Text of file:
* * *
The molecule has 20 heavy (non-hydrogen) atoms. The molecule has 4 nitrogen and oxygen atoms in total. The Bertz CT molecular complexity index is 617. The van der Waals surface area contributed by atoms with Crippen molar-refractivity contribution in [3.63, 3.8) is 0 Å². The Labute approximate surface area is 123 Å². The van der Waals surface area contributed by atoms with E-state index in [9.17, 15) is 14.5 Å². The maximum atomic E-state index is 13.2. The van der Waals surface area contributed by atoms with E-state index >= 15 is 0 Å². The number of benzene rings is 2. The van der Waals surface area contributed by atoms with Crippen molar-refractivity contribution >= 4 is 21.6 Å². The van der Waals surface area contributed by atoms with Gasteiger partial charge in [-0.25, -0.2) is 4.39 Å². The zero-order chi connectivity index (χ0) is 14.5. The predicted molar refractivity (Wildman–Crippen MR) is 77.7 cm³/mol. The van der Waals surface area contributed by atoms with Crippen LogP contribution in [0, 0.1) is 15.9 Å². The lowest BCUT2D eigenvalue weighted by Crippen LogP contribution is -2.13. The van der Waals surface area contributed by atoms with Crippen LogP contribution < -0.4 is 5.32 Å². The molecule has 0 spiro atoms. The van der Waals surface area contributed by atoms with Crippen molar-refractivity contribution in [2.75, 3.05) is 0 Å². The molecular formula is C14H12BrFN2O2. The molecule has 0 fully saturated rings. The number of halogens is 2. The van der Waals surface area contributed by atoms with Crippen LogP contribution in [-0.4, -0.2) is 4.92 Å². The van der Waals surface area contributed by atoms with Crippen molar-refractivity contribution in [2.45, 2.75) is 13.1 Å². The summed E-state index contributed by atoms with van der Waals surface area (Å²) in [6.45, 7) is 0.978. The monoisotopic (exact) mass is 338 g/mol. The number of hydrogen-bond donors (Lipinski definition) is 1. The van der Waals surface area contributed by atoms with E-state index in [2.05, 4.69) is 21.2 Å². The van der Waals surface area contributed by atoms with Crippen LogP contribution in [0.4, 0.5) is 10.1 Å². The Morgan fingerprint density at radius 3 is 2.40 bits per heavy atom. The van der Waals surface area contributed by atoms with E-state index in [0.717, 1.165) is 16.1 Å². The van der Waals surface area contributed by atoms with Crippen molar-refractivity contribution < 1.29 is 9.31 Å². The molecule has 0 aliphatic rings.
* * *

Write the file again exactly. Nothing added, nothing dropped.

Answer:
The molecule has 20 heavy (non-hydrogen) atoms. The molecule has 4 nitrogen and oxygen atoms in total. The Bertz CT molecular complexity index is 617. The van der Waals surface area contributed by atoms with Crippen molar-refractivity contribution in [3.63, 3.8) is 0 Å². The Labute approximate surface area is 123 Å². The van der Waals surface area contributed by atoms with E-state index in [9.17, 15) is 14.5 Å². The maximum atomic E-state index is 13.2. The van der Waals surface area contributed by atoms with E-state index >= 15 is 0 Å². The number of benzene rings is 2. The van der Waals surface area contributed by atoms with Crippen molar-refractivity contribution >= 4 is 21.6 Å². The van der Waals surface area contributed by atoms with Gasteiger partial charge in [-0.25, -0.2) is 4.39 Å². The zero-order chi connectivity index (χ0) is 14.5. The predicted molar refractivity (Wildman–Crippen MR) is 77.7 cm³/mol. The van der Waals surface area contributed by atoms with Crippen LogP contribution in [0, 0.1) is 15.9 Å². The lowest BCUT2D eigenvalue weighted by Crippen LogP contribution is -2.13. The van der Waals surface area contributed by atoms with Crippen LogP contribution < -0.4 is 5.32 Å². The molecule has 0 spiro atoms. The van der Waals surface area contributed by atoms with Crippen molar-refractivity contribution in [2.75, 3.05) is 0 Å². The molecular formula is C14H12BrFN2O2. The molecule has 0 fully saturated rings. The number of halogens is 2. The van der Waals surface area contributed by atoms with Crippen LogP contribution in [-0.4, -0.2) is 4.92 Å². The van der Waals surface area contributed by atoms with Crippen molar-refractivity contribution in [2.45, 2.75) is 13.1 Å². The summed E-state index contributed by atoms with van der Waals surface area (Å²) in [6.45, 7) is 0.978. The monoisotopic (exact) mass is 338 g/mol. The number of hydrogen-bond donors (Lipinski definition) is 1. The van der Waals surface area contributed by atoms with E-state index in [2.05, 4.69) is 21.2 Å². The van der Waals surface area contributed by atoms with Crippen LogP contribution in [0.4, 0.5) is 10.1 Å². The Morgan fingerprint density at radius 3 is 2.40 bits per heavy atom. The van der Waals surface area contributed by atoms with E-state index in [0.717, 1.165) is 16.1 Å². The van der Waals surface area contributed by atoms with Crippen molar-refractivity contribution < 1.29 is 9.31 Å². The molecule has 0 aliphatic rings.